The drop in foreclosures follows moratoriums adopted by major banks and mortgage giants Fannie Mae and Freddie Mac. The increase in loan defaults, meanwhile, suggests that rising unemployment and the continuing recession are still claiming fresh victims.
But another factor in the soaring default rate could be that some struggling homeowners are purposely skipping their payments so that they can get their loans refinanced, industry experts say.
Lenders are so backlogged with requests to adjust loan terms that "they focus on the borrowers who already are circling the drain and ignore the people who are keeping up with their payments," said Jeff Lazerson, president of Mortgage Grader, a Laguna Niguel loan broker.
Lynne Neagle, 73, of Westminster may be a case in point.
Neagle said she and her husband had trouble paying their mortgage, but their loan servicer ignored their pleas to renegotiate terms -- until they quit paying, that is.
Suddenly, she said, they were presented with new ways to lower their payments and are currently negotiating new terms through the Hope Now program set up by the federal government and some of the country's largest mortgage lenders.
"Before we stopped making our payments, nobody wanted to deal with us," Neagle said. "We stopped paying, and that really got their attention."
A default notice is the first step in the foreclosure process, and California homeowners received 135,431 of them in the three months ended March 31, MDA DataQuick of San Diego said Wednesday.
That's an 80% increase over the previous three-month period and a 19% jump over the same period last year.
Meanwhile, the number of actual foreclosures, in which the home was repossessed by the lender, fell to 43,620 in the first quarter, a 6% drop from the last three months of 2008 and a 7.6% decline from the year-earlier quarter. Foreclosures peaked in the third quarter of 2008 at 79,511.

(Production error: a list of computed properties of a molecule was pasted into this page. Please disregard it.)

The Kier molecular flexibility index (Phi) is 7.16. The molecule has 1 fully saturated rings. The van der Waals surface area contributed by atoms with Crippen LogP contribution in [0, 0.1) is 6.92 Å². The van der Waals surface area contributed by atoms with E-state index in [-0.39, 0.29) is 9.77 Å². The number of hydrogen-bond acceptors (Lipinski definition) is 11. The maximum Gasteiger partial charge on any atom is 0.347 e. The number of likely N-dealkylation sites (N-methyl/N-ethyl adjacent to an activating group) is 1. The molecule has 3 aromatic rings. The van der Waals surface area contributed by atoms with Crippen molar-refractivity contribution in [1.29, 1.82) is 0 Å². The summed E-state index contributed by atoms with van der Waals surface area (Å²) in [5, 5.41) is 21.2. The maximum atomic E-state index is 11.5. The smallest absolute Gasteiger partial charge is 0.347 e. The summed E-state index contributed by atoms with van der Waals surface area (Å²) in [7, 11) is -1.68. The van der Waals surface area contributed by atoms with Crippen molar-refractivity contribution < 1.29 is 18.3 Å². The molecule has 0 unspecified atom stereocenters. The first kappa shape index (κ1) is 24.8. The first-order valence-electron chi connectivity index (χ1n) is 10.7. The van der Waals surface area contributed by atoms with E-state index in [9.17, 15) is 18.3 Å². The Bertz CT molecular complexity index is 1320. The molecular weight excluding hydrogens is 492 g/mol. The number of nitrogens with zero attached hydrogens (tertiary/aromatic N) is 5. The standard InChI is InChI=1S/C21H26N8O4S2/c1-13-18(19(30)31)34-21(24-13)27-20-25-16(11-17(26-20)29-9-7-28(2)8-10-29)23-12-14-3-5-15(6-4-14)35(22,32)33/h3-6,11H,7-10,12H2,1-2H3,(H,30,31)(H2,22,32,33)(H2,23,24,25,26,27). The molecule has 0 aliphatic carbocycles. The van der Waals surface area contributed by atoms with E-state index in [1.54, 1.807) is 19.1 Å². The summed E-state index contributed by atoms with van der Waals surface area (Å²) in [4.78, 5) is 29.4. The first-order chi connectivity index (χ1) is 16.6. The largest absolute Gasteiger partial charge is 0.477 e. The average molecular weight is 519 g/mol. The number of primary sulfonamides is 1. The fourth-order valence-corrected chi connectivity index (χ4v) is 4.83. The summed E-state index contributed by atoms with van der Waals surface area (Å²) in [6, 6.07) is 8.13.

Much of the drop stems from a change in state law that made it more cumbersome for lenders to foreclose, DataQuick analysts said. That also led to procedural delays for banks and other lenders, which in many cases were not prepared to handle the additional paperwork.
"Some of these outlets weren't staffed enough to process all these loans, and so they had this huge backlog that we're starting to see work its way through," said Andrew LePage, a DataQuick analyst. "There's also a chunk of it that could be the lender pushing the borrowers into default to get the modification rolling or the borrowers doing it themselves to qualify."
Nationally, foreclosure numbers also have fallen.
Data firm RealtyTrac of Irvine said Wednesday that the number of homes taken over by banks dropped to 190,543 in the first three months of the year, a 13% decrease from the last three months of 2008. Defaults jumped 10% over the same period, to 306,785.
Late last year, the country's two biggest buyers of home loans -- Fannie Mae and Freddie Mac -- stopped foreclosures on many of the loans under their control. Citigroup Inc., JPMorgan Chase & Co., Bank of America Corp., Morgan Stanley and Wells Fargo & Co. all followed suit, saying they wanted to give President Obama time to work out the details of his housing plan.